$$\frac{{P_{sc}}}{{P_{in}}} = \frac{{2\gamma _r\gamma _{sc}}}{{\left( {\omega - \omega _0} \right)^2 + \left( {\gamma _r + \gamma _{sc}} \right)^2}}$$

where Psc and Pin are respectively the scattered power and the incident power. From Eq. (1), it is indicated that the scattering signal follows a sharp Lorentzian lineshape centered near the PCGR resonant frequency. The scattering cross-section σsc for AuNPs obtained through FEM simulation exhibits good agreement with our analytical prediction, with a broadband background attributed to the onset of the AuNP plasmonic resonance mode (Fig. 4a). It can also be observed from Eq. (1) that the NP scattering efficiency is maximized when the radiative decay rate of the PC resonator matches the effective damping decay rate of NPs (\(\gamma _r = \gamma _{sc}\)). In comparison with a layer of solitary AuNPs, the PC-enabled scattering cross-section enhancement ratio at resonance can be obtained as28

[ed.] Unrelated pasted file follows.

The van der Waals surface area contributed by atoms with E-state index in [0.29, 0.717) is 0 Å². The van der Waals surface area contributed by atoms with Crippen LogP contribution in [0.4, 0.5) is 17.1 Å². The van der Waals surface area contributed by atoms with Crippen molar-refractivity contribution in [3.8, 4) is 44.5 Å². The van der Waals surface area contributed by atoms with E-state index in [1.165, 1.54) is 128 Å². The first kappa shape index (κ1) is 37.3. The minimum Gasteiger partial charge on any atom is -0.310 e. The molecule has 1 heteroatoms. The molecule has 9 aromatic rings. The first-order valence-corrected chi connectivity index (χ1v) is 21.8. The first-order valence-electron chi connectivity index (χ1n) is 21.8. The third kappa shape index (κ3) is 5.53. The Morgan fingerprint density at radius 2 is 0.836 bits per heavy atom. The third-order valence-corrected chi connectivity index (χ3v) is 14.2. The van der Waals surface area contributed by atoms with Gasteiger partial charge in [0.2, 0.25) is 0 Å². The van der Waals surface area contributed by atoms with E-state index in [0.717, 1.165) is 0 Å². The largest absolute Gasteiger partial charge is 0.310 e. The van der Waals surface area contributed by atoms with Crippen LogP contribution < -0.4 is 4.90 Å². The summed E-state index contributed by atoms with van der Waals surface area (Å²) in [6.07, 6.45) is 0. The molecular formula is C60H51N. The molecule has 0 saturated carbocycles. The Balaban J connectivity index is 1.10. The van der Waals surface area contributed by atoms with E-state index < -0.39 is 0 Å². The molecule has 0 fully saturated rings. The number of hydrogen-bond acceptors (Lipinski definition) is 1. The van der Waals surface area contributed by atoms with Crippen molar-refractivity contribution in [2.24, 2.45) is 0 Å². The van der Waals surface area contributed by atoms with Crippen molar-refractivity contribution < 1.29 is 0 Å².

$${{\Lambda }}({\upomega}_0) = \frac{{2\lambda _0\alpha }}{{\pi nd_e}}\frac{{\gamma _r}}{{\left( {\gamma _r + \gamma _{sc}} \right)^2}}$$

where λ0 is the resonant wavelength, α is the energy confinement of the PC mode in the NP layer, n is the refractive index of water and de is the effective length of the evanescent field. As the intrinsic scattering power of the NP scales with the sixth power of its radius, the scattering damping rate γsc approaches the radiative decay rate γr with decreasing size; therefore, the PC-enabled scattering cross-section enhancement ratio is also a function of NP size. This volume-dependent relationship is best captured in Fig. 4b, where the amplification of AuNP scattering cross section by the resonating PC substrate is obtained in comparison with that of a glass substrate. In general, AuNPs exhibit at least one-order-of magnitude enhancement in the scattering cross section, but for smaller NPs (dAuNP = 5 nm) the cross section can be amplified by as much as 287 times.